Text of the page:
Past lives meet modern psychology in this surprising novel that brings the history of English fishing to life.
A herring girl is a young woman who guts herring as they come in from the sea, and this book’s eponymous herring girl lives in two bodies: Annie, in 1898, from North Shields, a coastal England town that runs on fish, and Ben, in 2007, a 12-year-old boy in the same town who's convinced he is a girl. Ben has always felt Annie’s presence internally, though he keeps this a secret, experimenting with women’s clothing and makeup for comfort. As his experimentation grows bolder, he's referred to Dr. Mary Charlton, who proposes that his longing to be a girl is because he was Annie in a past life. The suggestion (possibly offensive to some readers) that transgender people may have unresolved issues from past lives brings up a long-hidden murder which turns out to involve the past lives of Ben’s friends and family. As Dr. Charlton regresses one character after another into past lives, the book moves between 2007 and 1898. The chapters set during the regressions are the best parts of the book by far; Taylor (The Fourth Queen, 2003, etc.) evokes the fishy world of North Shields in great dialogue and detail, without intruding on the human drama that gives the book its energy. When the tale comes back to 2007, however, it loses its path. The theories of past lives and group reincarnation are far too convenient and require a great deal of exposition, and most of the present-day subplots detract from the story. Despite this, the resolution of the mystery is satisfying, as are the very real connections between the characters past and present.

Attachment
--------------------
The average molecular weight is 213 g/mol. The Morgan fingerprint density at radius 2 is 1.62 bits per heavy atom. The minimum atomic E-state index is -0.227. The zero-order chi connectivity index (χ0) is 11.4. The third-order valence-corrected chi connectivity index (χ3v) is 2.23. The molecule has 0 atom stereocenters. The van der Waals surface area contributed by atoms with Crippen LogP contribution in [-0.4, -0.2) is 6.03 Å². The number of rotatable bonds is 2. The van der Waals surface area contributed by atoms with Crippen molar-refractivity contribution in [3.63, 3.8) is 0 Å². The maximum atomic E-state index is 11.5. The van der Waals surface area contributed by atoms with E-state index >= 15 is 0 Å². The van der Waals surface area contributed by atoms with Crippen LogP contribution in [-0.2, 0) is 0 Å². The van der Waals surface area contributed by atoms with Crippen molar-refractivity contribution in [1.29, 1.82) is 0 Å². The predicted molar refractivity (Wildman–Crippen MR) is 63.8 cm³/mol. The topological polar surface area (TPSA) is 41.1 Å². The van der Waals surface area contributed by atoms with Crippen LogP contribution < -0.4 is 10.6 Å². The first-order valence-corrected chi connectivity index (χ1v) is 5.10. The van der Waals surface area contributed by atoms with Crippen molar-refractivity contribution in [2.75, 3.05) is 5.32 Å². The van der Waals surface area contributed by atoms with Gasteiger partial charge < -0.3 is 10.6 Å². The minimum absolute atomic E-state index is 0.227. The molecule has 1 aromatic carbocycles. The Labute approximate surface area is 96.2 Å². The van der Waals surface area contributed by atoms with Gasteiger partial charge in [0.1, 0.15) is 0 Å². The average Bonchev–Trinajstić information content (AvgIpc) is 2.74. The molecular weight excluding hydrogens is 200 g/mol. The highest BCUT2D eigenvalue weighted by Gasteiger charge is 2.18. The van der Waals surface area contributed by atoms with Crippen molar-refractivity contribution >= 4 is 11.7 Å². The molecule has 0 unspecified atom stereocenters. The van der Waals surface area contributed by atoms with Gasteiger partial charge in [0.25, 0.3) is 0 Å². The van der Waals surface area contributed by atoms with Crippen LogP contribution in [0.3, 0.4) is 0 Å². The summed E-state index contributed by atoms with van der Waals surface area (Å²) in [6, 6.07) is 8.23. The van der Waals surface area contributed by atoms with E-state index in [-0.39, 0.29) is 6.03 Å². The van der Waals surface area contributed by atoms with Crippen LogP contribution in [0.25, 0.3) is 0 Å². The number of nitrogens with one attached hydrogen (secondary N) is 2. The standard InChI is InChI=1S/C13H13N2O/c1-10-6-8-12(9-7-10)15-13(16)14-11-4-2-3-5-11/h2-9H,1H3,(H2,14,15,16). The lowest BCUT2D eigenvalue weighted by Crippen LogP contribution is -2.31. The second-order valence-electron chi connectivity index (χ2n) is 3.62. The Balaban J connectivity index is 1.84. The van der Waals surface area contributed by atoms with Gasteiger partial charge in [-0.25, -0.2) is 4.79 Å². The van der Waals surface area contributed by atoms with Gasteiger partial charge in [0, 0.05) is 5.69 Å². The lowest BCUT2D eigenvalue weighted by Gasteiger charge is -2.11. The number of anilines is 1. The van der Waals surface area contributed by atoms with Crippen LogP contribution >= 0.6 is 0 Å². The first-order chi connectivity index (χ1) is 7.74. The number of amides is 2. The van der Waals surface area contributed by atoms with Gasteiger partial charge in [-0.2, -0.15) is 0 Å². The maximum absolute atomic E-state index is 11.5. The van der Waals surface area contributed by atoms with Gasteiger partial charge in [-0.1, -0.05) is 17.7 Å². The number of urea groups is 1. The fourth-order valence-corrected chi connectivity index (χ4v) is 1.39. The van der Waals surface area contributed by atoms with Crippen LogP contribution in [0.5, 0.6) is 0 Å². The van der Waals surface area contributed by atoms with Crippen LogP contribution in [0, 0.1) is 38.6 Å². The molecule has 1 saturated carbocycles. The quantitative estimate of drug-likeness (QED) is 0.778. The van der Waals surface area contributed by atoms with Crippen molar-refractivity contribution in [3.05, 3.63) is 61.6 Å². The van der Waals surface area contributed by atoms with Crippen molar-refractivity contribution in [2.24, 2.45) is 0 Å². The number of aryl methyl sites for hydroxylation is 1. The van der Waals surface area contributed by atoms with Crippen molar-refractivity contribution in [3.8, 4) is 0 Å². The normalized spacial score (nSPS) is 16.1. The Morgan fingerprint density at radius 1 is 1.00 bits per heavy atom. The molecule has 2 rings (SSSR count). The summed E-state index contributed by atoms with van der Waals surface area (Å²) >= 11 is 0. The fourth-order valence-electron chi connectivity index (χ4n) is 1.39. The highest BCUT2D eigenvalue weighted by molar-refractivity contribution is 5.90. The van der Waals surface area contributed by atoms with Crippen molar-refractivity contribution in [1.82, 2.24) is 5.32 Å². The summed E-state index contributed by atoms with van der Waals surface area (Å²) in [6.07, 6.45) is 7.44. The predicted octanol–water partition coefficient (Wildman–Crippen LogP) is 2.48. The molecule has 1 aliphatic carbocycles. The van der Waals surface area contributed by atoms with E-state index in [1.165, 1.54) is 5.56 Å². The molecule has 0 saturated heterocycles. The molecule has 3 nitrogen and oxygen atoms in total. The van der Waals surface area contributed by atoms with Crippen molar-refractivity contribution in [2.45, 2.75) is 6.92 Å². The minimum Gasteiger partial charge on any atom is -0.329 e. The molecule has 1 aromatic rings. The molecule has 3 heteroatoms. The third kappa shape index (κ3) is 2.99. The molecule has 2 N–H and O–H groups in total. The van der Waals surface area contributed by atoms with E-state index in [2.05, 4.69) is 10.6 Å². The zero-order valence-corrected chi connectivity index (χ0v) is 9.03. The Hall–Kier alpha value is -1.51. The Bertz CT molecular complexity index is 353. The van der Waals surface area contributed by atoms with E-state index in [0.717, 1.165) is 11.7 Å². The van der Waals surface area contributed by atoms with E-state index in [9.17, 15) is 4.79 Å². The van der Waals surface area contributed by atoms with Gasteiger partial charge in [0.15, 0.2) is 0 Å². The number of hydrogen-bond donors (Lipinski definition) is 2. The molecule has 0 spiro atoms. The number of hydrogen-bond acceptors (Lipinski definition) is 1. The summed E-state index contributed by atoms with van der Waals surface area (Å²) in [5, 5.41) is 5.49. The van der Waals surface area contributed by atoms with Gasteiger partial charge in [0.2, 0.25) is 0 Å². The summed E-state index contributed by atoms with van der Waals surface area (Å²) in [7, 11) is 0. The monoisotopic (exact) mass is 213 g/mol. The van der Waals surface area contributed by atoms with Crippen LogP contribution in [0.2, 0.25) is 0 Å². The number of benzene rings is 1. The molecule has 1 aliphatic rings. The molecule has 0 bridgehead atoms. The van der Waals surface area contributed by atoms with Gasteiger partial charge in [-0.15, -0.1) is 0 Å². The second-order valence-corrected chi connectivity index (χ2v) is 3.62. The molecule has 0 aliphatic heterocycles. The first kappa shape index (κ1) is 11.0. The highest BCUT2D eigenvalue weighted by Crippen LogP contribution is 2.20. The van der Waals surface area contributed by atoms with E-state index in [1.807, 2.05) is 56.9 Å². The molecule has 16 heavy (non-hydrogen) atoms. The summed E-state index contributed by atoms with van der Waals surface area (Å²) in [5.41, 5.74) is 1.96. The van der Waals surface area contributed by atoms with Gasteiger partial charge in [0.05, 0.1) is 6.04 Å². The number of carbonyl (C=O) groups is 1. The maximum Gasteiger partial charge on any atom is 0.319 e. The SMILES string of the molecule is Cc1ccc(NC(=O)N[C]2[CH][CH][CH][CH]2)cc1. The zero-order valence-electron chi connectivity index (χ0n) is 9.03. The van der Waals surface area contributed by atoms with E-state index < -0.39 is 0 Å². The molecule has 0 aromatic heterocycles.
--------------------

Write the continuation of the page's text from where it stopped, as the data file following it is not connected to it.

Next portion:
A great book for historical fiction readers, if they can wade through the present day to get there.